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A Continuous Theory of Income Insurance

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  • Lindbeck, Assar

    ()
    (Research Institute of Industrial Economics (IFN))

  • Persson, Mats

    ()
    (IIES)

Abstract

In this paper we treat an individual’s health as a continuous variable, in contrast to the traditional literature on income insurance, where it is regularly treated as a binary variable. This is not a minor technical matter; in fact, a continuous treatment of an individual’s health sheds new light on the role and functioning of income insurance and makes it possible to capture a number of real-world phenomena that are not easily captured in binary models. In particular, moral hazard is not regarded as outright fraud, but as a gradual adjustment of the willingness to go to work when income insurance is available. Further, the model can easily encompass phenomena such as administrative rejection of claims and the role of social norms. It also gives a rich view of the desirability of insurance in the first place.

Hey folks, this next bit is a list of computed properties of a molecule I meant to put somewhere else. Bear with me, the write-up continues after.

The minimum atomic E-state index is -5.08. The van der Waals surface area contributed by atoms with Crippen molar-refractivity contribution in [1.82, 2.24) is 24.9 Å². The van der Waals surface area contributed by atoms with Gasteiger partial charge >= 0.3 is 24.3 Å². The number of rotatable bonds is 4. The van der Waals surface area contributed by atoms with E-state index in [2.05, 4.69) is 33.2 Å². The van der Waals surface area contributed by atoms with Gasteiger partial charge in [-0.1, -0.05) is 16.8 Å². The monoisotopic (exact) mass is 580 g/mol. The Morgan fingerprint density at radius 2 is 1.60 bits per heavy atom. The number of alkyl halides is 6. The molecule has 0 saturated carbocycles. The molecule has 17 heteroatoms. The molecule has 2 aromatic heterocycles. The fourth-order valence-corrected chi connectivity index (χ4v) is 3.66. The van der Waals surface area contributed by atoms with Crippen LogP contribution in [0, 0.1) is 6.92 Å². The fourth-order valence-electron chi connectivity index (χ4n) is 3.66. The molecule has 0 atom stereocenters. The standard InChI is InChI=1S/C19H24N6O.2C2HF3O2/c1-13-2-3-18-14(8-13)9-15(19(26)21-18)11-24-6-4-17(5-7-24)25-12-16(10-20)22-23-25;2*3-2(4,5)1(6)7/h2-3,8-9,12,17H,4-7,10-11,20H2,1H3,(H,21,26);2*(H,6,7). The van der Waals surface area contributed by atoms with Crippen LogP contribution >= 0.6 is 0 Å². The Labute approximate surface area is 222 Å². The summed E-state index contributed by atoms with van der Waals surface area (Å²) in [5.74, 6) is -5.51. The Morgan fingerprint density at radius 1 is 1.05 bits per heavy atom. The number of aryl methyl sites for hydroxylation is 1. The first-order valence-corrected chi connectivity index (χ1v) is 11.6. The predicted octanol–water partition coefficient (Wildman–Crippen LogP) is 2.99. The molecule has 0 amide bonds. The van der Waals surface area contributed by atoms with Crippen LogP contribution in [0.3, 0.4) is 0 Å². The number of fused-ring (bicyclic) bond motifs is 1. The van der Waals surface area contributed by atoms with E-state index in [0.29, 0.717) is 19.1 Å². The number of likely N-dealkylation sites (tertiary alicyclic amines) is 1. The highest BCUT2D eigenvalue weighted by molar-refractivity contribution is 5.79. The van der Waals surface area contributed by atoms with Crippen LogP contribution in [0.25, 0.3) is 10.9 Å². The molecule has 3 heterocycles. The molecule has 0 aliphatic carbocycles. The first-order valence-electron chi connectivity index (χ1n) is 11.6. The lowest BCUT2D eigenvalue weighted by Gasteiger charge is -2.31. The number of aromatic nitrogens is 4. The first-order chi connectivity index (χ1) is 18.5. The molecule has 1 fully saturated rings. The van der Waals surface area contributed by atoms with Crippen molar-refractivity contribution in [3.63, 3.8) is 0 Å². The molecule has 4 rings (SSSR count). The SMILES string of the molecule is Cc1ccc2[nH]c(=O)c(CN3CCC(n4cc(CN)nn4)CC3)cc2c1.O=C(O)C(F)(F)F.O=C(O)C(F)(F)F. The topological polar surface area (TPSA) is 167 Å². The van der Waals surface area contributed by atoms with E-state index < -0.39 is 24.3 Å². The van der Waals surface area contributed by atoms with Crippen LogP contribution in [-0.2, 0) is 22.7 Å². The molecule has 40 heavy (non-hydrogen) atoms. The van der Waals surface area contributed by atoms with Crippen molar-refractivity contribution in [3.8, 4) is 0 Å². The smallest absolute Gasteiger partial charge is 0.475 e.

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Bibliographic Info

Paper provided by Research Institute of Industrial Economics in its series Working Paper Series with number 840.

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Length: 44 pages
Date of creation: 08 Jun 2010
Date of revision:
Handle: RePEc:hhs:iuiwop:0840

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Postal: Research Institute of Industrial Economics, Box 55665, SE-102 15 Stockholm, Sweden
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Keywords: Moral hazard; Disability insurance; Sick pay; Work absence; Social norms;

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  1. Sheshinski, E. & Diamond, P., 1992. "Economic Aspects of Optimal Disability Benefits," Working papers 92-5, Massachusetts Institute of Technology (MIT), Department of Economics.
  2. Mikhail Golosov & Aleh Tsyvinski, 2006. "Designing Optimal Disability Insurance: A Case for Asset Testing," Journal of Political Economy, University of Chicago Press, vol. 114(2), pages 257-279, April.
  3. Lindbeck, Assar & Persson, Mats, 2006. "A Model of Income Insurance and Social Norms," Seminar Papers 742, Stockholm University, Institute for International Economic Studies.
  4. Monojit Chatterji & Colin J. Tilley, 2002. "Sickness, absenteeism, presenteeism, and sick pay," Oxford Economic Papers, Oxford University Press, vol. 54(4), pages 669-687, October.
  5. Barmby, Tim & Sessions, John G & Treble, John G, 1994. " Absenteeism, Efficiency Wages and Shirking," Scandinavian Journal of Economics, Wiley Blackwell, vol. 96(4), pages 561-66.
  6. Brown, Sarah & Sessions, John G, 1996. " The Economics of Absence: Theory and Evidence," Journal of Economic Surveys, Wiley Blackwell, vol. 10(1), pages 23-53, March.
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